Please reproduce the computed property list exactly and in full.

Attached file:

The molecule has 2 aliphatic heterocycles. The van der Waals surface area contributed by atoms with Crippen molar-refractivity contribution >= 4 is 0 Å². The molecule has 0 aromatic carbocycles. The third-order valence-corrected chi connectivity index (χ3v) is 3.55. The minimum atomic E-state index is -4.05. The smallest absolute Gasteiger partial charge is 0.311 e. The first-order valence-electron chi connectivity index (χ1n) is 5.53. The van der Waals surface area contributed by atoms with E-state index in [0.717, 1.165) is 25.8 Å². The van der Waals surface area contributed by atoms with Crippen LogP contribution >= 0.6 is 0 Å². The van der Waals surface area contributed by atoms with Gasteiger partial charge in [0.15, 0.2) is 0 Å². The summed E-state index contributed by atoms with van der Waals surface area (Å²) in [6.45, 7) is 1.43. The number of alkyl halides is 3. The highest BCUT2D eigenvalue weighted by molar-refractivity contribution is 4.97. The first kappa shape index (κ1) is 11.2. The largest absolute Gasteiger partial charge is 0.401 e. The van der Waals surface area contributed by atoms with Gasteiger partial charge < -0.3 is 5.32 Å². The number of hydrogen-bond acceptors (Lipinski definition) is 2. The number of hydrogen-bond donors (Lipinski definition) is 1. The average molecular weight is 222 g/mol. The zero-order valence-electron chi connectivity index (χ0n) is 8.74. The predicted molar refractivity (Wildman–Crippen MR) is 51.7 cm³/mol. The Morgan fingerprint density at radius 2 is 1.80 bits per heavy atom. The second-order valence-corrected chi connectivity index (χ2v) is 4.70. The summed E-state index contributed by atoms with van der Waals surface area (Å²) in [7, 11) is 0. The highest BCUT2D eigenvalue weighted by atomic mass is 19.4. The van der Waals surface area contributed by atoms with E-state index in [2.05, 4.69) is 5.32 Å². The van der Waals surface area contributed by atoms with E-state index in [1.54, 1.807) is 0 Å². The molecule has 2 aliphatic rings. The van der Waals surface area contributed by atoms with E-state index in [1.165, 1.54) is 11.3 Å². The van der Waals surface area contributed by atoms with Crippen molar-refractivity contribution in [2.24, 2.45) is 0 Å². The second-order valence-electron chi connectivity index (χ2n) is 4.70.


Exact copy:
The molecule has 2 aliphatic heterocycles. The van der Waals surface area contributed by atoms with Crippen molar-refractivity contribution >= 4 is 0 Å². The molecule has 0 aromatic carbocycles. The third-order valence-corrected chi connectivity index (χ3v) is 3.55. The minimum atomic E-state index is -4.05. The smallest absolute Gasteiger partial charge is 0.311 e. The first-order valence-electron chi connectivity index (χ1n) is 5.53. The van der Waals surface area contributed by atoms with E-state index in [0.717, 1.165) is 25.8 Å². The van der Waals surface area contributed by atoms with Crippen LogP contribution >= 0.6 is 0 Å². The van der Waals surface area contributed by atoms with Gasteiger partial charge in [0.15, 0.2) is 0 Å². The summed E-state index contributed by atoms with van der Waals surface area (Å²) in [6.45, 7) is 1.43. The number of alkyl halides is 3. The highest BCUT2D eigenvalue weighted by molar-refractivity contribution is 4.97. The first kappa shape index (κ1) is 11.2. The largest absolute Gasteiger partial charge is 0.401 e. The van der Waals surface area contributed by atoms with Gasteiger partial charge < -0.3 is 5.32 Å². The number of hydrogen-bond acceptors (Lipinski definition) is 2. The number of hydrogen-bond donors (Lipinski definition) is 1. The average molecular weight is 222 g/mol. The zero-order valence-electron chi connectivity index (χ0n) is 8.74. The predicted molar refractivity (Wildman–Crippen MR) is 51.7 cm³/mol. The Morgan fingerprint density at radius 2 is 1.80 bits per heavy atom. The second-order valence-corrected chi connectivity index (χ2v) is 4.70. The summed E-state index contributed by atoms with van der Waals surface area (Å²) in [7, 11) is 0. The highest BCUT2D eigenvalue weighted by atomic mass is 19.4. The van der Waals surface area contributed by atoms with E-state index in [2.05, 4.69) is 5.32 Å². The van der Waals surface area contributed by atoms with E-state index in [1.54, 1.807) is 0 Å². The molecule has 2 aliphatic rings. The van der Waals surface area contributed by atoms with E-state index in [1.165, 1.54) is 11.3 Å². The van der Waals surface area contributed by atoms with Crippen molar-refractivity contribution in [2.24, 2.45) is 0 Å². The second-order valence-electron chi connectivity index (χ2n) is 4.70.